Wednesday, December 01, 2010

Sense & Sensibility, Volume III, chapter 8 (ch 44)

Willoughby turns up to unburden himself to Elinor.

This is another of those chapters where Austen doesn't do all that much in order to rewrite this chapter from an epistolary form to a regular novel - I think it's pretty plain with Willoughby's barely interrupted monologue that this was likely originally a letter sent from Willoughby to Elinor, but recast as a face-to-face conversation. Still, even with recasting it as a one-on-one conversation rather than a reading by Elinor with an occasional thought or reaction, I think the characters' discomfort in participating in such a conversation resonates more with the reader, which at least partially explains the justification for moving away from an epistolary format.

Willoughby: I came because I heard Marianne was dying. The servant assures me she's improving, however. Is it true? Is she improving?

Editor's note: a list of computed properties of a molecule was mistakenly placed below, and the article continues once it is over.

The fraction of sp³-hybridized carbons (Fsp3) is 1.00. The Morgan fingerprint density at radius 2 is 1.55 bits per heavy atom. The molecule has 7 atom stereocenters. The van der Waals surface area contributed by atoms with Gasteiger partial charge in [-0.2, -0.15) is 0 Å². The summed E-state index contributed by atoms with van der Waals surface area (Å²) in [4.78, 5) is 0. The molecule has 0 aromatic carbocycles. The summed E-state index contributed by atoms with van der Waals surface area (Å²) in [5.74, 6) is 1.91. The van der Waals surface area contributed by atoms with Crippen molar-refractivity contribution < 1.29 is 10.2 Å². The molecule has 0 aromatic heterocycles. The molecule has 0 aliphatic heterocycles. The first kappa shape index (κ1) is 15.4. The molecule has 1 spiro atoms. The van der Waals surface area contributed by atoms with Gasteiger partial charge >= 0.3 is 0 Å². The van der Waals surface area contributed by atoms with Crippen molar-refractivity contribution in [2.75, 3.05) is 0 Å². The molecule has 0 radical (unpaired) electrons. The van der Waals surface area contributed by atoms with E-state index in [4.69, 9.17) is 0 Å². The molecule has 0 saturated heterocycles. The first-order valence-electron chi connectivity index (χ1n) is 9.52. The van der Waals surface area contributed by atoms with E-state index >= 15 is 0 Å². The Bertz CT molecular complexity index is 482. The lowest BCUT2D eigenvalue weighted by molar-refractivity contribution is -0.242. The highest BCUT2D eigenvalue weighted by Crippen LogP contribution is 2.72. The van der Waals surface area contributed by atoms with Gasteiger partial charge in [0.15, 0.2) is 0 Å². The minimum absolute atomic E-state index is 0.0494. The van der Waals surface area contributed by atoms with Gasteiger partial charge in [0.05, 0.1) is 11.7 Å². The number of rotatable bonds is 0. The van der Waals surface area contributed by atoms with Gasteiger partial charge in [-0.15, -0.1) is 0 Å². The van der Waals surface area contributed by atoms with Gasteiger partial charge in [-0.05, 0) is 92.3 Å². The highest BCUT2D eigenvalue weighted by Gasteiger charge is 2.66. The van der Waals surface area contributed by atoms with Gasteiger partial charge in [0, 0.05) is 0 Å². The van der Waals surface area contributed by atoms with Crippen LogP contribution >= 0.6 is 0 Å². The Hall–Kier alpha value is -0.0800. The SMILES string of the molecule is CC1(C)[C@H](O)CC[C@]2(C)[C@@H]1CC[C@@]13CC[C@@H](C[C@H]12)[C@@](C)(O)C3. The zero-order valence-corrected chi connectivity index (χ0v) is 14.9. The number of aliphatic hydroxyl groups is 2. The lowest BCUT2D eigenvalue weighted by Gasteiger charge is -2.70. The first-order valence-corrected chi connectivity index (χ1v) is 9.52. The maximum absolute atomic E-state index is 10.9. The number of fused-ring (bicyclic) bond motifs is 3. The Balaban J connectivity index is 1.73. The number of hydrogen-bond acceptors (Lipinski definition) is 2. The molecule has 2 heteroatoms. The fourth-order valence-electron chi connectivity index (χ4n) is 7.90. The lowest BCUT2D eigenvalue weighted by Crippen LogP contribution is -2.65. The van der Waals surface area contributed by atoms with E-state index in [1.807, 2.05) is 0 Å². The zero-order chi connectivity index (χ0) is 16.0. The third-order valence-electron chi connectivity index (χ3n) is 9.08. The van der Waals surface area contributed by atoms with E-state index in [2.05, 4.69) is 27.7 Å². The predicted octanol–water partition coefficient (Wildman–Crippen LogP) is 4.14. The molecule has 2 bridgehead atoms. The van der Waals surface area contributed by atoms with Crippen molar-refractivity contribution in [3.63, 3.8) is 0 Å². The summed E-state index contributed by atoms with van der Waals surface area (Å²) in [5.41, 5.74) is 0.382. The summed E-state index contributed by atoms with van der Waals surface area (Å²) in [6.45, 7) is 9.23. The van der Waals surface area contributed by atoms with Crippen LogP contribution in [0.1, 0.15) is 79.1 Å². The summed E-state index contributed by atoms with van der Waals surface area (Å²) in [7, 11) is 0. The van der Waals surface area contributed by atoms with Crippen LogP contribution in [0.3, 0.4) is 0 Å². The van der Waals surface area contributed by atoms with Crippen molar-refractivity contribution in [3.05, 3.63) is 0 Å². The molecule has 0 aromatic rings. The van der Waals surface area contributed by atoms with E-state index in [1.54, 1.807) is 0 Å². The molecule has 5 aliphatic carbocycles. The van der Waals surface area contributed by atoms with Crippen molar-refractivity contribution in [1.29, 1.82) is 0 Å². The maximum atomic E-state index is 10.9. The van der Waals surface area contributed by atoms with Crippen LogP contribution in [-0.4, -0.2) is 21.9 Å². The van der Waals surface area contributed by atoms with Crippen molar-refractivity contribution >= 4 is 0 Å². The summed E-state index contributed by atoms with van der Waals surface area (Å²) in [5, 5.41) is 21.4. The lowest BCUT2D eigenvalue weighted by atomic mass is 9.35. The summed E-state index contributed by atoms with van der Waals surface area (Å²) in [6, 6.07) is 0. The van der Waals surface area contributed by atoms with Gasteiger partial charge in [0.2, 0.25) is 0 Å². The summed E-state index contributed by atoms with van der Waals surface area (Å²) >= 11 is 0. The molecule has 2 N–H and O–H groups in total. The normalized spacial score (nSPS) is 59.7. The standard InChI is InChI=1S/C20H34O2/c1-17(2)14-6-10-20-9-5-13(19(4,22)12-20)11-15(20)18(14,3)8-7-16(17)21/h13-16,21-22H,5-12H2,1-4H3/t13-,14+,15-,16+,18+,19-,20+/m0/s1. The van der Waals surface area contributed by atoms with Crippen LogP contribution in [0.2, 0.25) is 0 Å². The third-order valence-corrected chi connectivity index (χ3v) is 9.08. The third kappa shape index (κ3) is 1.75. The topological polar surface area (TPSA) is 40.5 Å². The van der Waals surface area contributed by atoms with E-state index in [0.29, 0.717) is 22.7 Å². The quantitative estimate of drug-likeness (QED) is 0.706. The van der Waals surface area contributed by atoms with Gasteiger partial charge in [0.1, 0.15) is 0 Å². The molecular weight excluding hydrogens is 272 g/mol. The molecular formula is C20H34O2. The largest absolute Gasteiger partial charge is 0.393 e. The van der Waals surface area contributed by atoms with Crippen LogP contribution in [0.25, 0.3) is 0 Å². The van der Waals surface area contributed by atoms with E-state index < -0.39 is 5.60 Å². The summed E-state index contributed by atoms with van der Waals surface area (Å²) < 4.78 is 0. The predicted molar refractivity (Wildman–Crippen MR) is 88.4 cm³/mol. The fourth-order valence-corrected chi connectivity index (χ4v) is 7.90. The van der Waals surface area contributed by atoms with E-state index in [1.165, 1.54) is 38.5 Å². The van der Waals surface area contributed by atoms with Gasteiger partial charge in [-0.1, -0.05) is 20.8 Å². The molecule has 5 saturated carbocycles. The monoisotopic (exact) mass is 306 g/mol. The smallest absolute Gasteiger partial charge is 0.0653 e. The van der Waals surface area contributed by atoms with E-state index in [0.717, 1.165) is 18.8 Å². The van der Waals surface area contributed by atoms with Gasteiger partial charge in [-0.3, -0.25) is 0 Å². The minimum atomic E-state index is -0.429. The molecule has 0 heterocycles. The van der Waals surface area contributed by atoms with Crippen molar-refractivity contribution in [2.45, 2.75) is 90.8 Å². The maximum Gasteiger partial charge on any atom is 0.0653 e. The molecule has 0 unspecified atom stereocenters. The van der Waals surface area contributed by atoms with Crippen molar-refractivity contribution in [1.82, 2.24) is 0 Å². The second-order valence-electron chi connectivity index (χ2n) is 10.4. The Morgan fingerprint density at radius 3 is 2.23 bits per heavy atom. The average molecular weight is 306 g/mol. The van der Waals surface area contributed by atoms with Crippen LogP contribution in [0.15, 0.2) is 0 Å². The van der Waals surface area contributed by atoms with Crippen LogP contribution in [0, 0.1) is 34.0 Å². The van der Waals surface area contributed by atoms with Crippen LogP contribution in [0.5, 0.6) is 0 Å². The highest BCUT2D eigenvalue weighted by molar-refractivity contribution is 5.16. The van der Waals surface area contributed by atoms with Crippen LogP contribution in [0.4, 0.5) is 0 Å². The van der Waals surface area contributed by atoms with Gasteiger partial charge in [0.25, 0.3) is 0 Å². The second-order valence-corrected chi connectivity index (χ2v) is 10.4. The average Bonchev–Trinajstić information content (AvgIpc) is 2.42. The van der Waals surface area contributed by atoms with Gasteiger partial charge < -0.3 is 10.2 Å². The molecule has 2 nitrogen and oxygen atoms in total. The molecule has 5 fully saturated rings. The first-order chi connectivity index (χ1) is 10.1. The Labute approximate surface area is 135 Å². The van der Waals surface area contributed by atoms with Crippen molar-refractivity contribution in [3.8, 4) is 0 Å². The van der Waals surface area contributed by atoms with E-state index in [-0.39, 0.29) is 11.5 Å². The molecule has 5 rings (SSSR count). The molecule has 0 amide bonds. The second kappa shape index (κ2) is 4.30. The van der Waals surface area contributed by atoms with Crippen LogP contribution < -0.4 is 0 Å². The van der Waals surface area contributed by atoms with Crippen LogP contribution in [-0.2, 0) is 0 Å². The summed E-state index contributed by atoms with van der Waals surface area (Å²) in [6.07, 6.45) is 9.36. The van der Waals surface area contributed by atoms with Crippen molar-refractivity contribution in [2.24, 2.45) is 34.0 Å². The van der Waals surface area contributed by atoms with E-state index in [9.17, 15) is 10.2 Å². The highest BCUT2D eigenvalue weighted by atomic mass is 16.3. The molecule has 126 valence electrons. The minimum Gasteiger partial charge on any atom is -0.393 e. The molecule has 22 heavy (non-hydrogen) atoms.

Elinor: Yes, but it is SO NOT YOUR PLACE to be here asking questions.

Willoughby: Oh what a rogue and peasant slave am I!

Elinor: (in a repressive tone) You are no Prince Hamlet, Mr. Willoughby. Cut the crap.

Willoughby: I am a victim I tell you! Mrs. Smith was sooooo mean to me, cutting off my inheritance all because I seduced and knocked up a young woman and then refused to marry her.

Elinor: O_o

Willoughby: And THEN I had to go to town and mary that cow, Miss Grey, for whom I don't care sixpence. Not that she loves me, either. She wanted my land, I wanted her money, bada bing, bada boom. Solved my financial problems. But my heart, my heart, my heart has its love. fn1

Elinor: Good God. Are you quoting Heine? How very . . . anachronistic of you. He didn't start writing poetry until years after this novel was published. I insist that you stop it immediately.

Willoughby: Fine. But I still love Marianne and He Who Shall Not Be Named *coughBrandoncough* is a poopypants and I just know she's going to marry him. Willoughby OUT! *flounces off*

Elinor: O_o

fn1 "But my heart, my heart,/My heart has its love" are lines from "The Sea Has Its Pearls", which I translated for National Poetry Month 2009.

You can watch how they played this scene in the 2008 version for the BBC/PBS between the 11 and 14 minute marks. Be sure to stop at 14 minutes if you don't want to see Colonel Brandon & Mrs Dashwood's arrival, etc., since it's also on this segment:

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